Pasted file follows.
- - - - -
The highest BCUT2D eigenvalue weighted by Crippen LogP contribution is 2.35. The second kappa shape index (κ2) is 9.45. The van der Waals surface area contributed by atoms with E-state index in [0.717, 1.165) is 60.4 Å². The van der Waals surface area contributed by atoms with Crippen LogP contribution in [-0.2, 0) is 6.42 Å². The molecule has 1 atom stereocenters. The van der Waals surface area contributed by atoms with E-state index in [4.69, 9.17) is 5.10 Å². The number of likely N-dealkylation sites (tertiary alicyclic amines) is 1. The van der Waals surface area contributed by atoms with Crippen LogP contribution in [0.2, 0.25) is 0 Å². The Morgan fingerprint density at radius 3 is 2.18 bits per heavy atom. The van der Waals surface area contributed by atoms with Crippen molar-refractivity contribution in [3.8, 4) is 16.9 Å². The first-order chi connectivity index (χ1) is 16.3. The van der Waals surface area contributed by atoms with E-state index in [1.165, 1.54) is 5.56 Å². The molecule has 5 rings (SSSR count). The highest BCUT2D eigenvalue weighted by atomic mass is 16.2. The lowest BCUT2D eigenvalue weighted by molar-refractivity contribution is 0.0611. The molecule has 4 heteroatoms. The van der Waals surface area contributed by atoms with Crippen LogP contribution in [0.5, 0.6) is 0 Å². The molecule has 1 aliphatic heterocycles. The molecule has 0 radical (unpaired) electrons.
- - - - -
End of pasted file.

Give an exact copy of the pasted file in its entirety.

The highest BCUT2D eigenvalue weighted by Crippen LogP contribution is 2.35. The second kappa shape index (κ2) is 9.45. The van der Waals surface area contributed by atoms with E-state index in [0.717, 1.165) is 60.4 Å². The van der Waals surface area contributed by atoms with Crippen LogP contribution in [-0.2, 0) is 6.42 Å². The molecule has 1 atom stereocenters. The van der Waals surface area contributed by atoms with E-state index in [4.69, 9.17) is 5.10 Å². The number of likely N-dealkylation sites (tertiary alicyclic amines) is 1. The van der Waals surface area contributed by atoms with Crippen LogP contribution in [0.2, 0.25) is 0 Å². The Morgan fingerprint density at radius 3 is 2.18 bits per heavy atom. The van der Waals surface area contributed by atoms with Crippen molar-refractivity contribution in [3.8, 4) is 16.9 Å². The first-order chi connectivity index (χ1) is 16.3. The van der Waals surface area contributed by atoms with E-state index in [1.165, 1.54) is 5.56 Å². The molecule has 5 rings (SSSR count). The highest BCUT2D eigenvalue weighted by atomic mass is 16.2. The lowest BCUT2D eigenvalue weighted by molar-refractivity contribution is 0.0611. The molecule has 4 heteroatoms. The van der Waals surface area contributed by atoms with Crippen LogP contribution in [0.5, 0.6) is 0 Å². The molecule has 1 aliphatic heterocycles. The molecule has 0 radical (unpaired) electrons.